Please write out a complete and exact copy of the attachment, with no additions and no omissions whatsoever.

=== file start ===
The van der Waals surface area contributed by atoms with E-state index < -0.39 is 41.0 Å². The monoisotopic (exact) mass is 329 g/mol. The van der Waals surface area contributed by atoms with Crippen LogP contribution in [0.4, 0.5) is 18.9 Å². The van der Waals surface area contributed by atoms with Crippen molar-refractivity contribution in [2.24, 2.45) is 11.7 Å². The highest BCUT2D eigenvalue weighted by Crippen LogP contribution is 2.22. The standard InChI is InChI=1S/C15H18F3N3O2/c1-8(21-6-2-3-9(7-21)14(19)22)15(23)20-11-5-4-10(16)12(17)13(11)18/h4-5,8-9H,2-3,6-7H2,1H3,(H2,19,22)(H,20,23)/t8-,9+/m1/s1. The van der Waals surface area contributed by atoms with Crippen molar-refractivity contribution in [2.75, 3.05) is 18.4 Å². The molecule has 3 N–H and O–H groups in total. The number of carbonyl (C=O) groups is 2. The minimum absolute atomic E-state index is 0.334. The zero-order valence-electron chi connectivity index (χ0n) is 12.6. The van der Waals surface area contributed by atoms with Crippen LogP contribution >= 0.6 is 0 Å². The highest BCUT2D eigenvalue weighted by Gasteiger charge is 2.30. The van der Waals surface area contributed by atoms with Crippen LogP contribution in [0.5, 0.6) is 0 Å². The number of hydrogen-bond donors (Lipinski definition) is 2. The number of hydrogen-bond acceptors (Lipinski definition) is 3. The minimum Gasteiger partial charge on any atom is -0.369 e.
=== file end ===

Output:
The van der Waals surface area contributed by atoms with E-state index < -0.39 is 41.0 Å². The monoisotopic (exact) mass is 329 g/mol. The van der Waals surface area contributed by atoms with Crippen LogP contribution in [0.4, 0.5) is 18.9 Å². The van der Waals surface area contributed by atoms with Crippen molar-refractivity contribution in [2.24, 2.45) is 11.7 Å². The highest BCUT2D eigenvalue weighted by Crippen LogP contribution is 2.22. The standard InChI is InChI=1S/C15H18F3N3O2/c1-8(21-6-2-3-9(7-21)14(19)22)15(23)20-11-5-4-10(16)12(17)13(11)18/h4-5,8-9H,2-3,6-7H2,1H3,(H2,19,22)(H,20,23)/t8-,9+/m1/s1. The van der Waals surface area contributed by atoms with Crippen molar-refractivity contribution in [2.75, 3.05) is 18.4 Å². The molecule has 3 N–H and O–H groups in total. The number of carbonyl (C=O) groups is 2. The minimum absolute atomic E-state index is 0.334. The zero-order valence-electron chi connectivity index (χ0n) is 12.6. The van der Waals surface area contributed by atoms with Crippen LogP contribution >= 0.6 is 0 Å². The highest BCUT2D eigenvalue weighted by Gasteiger charge is 2.30. The van der Waals surface area contributed by atoms with Crippen LogP contribution in [0.5, 0.6) is 0 Å². The number of hydrogen-bond donors (Lipinski definition) is 2. The number of hydrogen-bond acceptors (Lipinski definition) is 3. The minimum Gasteiger partial charge on any atom is -0.369 e.